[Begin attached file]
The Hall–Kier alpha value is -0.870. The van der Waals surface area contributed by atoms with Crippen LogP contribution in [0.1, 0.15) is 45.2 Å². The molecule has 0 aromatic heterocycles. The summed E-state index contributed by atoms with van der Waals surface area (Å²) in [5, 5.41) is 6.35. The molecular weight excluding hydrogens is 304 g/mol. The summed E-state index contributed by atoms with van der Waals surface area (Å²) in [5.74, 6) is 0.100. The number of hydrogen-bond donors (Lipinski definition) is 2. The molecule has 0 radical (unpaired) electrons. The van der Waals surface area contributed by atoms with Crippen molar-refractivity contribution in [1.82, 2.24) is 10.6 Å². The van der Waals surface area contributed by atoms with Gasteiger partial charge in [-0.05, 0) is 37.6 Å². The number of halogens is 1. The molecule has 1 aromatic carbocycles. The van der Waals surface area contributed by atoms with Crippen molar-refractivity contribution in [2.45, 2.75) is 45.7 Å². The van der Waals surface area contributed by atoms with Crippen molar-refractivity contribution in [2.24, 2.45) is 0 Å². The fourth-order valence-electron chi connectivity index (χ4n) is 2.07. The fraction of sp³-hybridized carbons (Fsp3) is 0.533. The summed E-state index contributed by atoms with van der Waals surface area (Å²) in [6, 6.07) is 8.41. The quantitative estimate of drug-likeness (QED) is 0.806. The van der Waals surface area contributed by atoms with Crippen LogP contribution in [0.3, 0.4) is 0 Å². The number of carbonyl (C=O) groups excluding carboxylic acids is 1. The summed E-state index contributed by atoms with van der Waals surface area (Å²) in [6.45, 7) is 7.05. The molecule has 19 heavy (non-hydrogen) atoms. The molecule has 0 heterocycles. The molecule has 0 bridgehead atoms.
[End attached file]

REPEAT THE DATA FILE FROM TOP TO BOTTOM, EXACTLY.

The Hall–Kier alpha value is -0.870. The van der Waals surface area contributed by atoms with Crippen LogP contribution in [0.1, 0.15) is 45.2 Å². The molecule has 0 aromatic heterocycles. The summed E-state index contributed by atoms with van der Waals surface area (Å²) in [5, 5.41) is 6.35. The molecular weight excluding hydrogens is 304 g/mol. The summed E-state index contributed by atoms with van der Waals surface area (Å²) in [5.74, 6) is 0.100. The number of hydrogen-bond donors (Lipinski definition) is 2. The molecule has 0 radical (unpaired) electrons. The van der Waals surface area contributed by atoms with Crippen molar-refractivity contribution in [1.82, 2.24) is 10.6 Å². The van der Waals surface area contributed by atoms with Gasteiger partial charge in [-0.05, 0) is 37.6 Å². The number of halogens is 1. The molecule has 1 aromatic carbocycles. The van der Waals surface area contributed by atoms with Crippen molar-refractivity contribution in [2.45, 2.75) is 45.7 Å². The van der Waals surface area contributed by atoms with Crippen molar-refractivity contribution in [2.24, 2.45) is 0 Å². The fourth-order valence-electron chi connectivity index (χ4n) is 2.07. The fraction of sp³-hybridized carbons (Fsp3) is 0.533. The summed E-state index contributed by atoms with van der Waals surface area (Å²) in [6, 6.07) is 8.41. The quantitative estimate of drug-likeness (QED) is 0.806. The van der Waals surface area contributed by atoms with Crippen LogP contribution in [0.3, 0.4) is 0 Å². The number of carbonyl (C=O) groups excluding carboxylic acids is 1. The summed E-state index contributed by atoms with van der Waals surface area (Å²) in [6.45, 7) is 7.05. The molecule has 19 heavy (non-hydrogen) atoms. The molecule has 0 heterocycles. The molecule has 0 bridgehead atoms.